Pardon the messy kitchen, my table was propped on a granite boulder. Photo (c) Jason Martin.

3. Add sauce to a pan, heat on medium.  Once the sauce is hot, pour in 3/4 of a bag of Beyond Meat Beefy Crumbles.  Feel free to use feisty if you want.

Add Beyond Meat liberally. Photo (c) Jason Martin.

4. Once the sausages are hot, add them to the sauce.

Me, cooking in the woods. Photo (c) Jason Martin

5. Drain the spaghetti, and pour the meaty deliciousness on top of it.

6. Add Parma, nootch, or anything else you want on top!

Mangia! Mangia!

7. Enjoy.

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Trail Review: Gold Lake 4×4 [California]

On our way to the Rubicon trail this past August, I was looking for a camping spot where we could break up the drive a bit, and also enjoy some camping.

After a bit of Googling, I found out about the Gold Lake OHV trail in Plumas National Forest, in California.  I plotted the coordinates into my GPS, and our small group of rag tag Jeepers soon departed from Oregon.

The trail is well signed.

The trail was easy to find, after a long climb into the mountains.  After following the signs, we met the trail head.  We all decided to air down (even though it is a short trail) however the number of people that were passing us combined with the fact the campground can fill up quickly led us to abandon the air down and get to the campground.

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A Day In The Life Of Something I Know Nothing About: Vegans

scottmcnamara:

I was recently interviewed for a POV on veganism for the BDC blog!

Originally posted on The Big Dick Chronicles:

Let’s talk about meat. No, not that. You guys think all I write about is sex, but that’s not true. Those are just the only articles you read. Don’t argue with me; I read the stats.

I’m talking about food meat.

Moo.
Hi.

Our mantra here at the Big Dick Chronicles is “live life like you are in charge” and sometimes that means making decisions that don’t necessarily conform to the norms of society and culture.

For our fourth installment of the “Things I Know Nothing About” series, I decided to stretch my comfort zone a bit and explore something that I might fundamentally disagree with.

So I thought about some of the things I am passionate about. I’m passionate about sex and I am passionate about meat. (NO! Not that meat. Really you guys, stop it)

So, in my efforts to expand my horizons and open my mind to…

View original 1,615 more words

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Product Review: Victoria Vegan’s Arugula Alfredo Sauce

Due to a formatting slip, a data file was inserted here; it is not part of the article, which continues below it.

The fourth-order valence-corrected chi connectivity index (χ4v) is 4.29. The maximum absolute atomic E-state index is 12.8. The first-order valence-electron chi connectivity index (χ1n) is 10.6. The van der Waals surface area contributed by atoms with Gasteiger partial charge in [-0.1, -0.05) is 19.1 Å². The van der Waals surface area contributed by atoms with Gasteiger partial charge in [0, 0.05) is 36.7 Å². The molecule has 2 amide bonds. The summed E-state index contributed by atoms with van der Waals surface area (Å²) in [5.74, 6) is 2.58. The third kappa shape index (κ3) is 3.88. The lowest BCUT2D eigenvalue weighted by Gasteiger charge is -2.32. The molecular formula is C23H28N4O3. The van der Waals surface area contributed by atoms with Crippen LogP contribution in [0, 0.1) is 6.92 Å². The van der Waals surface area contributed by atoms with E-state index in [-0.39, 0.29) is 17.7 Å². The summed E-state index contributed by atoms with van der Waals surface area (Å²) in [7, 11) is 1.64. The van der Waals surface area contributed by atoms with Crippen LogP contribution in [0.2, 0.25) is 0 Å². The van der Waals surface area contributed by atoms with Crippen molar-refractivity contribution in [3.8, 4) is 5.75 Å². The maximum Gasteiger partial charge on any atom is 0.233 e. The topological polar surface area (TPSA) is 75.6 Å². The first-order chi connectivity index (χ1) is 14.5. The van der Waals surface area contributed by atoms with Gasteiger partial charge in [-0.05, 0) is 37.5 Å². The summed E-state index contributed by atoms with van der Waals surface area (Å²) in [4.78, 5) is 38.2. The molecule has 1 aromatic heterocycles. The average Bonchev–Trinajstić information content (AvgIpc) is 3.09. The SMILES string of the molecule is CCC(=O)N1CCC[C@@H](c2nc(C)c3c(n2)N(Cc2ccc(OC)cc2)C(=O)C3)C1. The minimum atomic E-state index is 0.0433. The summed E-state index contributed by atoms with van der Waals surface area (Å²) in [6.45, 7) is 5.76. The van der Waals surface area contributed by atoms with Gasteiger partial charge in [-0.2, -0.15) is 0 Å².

Hold the flippin’ phone.

That was my first thought when I both tasted this sauce AND read the nutritional facts.  I never liked dairy-based Alfredo.  Honestly, the 400 grams of fat (#exaggeration) per milliliter was gross.

So when I saw only 5g of fat per serving for Victoria Vegan’s alfredo, I jumped on it.

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JASO5834_WATER

Product Review: Factor 55 Flatlink

If you Jeep anywhere worth Jeeping, you know the feeling:  You’re stuck, and grab the hook on the end of your winch line, running it out to whatever anchor point you need to use.  And you have a hook.

What the heck are you supposed to do with a hook!?

Enter the product line of winching accessories from Factor 55.

I was interested in their Prolink “thimble” that acted as a quick attachment point for the end of the winch line.  After the install, I noticed it protruded out quite a bit, and I worried about that first careless person that nosed into the parking spot a little too far.

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JASO5766

Trail Recipe: “Ruburritos” for Breakfast

When jeeping for a long period of time, nothing is more important than a hearty breakfast.  On our recent trip along the Rubicon Trail, we woke to a chilly Sierra morning and I decided to warm up with some breakfast burritos.

Said chilly morning at Rubicon Springs.

These are a twist of my friend Andy’s amazing breakfast burritos from Moab.

So what do you get when you merge the Rubicon with burritos?  Ruburritos (thanks Jesse!)

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Defining Manliness in a Meat-Eating World

Yesterday, I was fortunate to hear a great piece on veganism and Masculinity (I highly encourage you all to check it out).  Of interest, was a quote by Triathlete Dominic Thompson,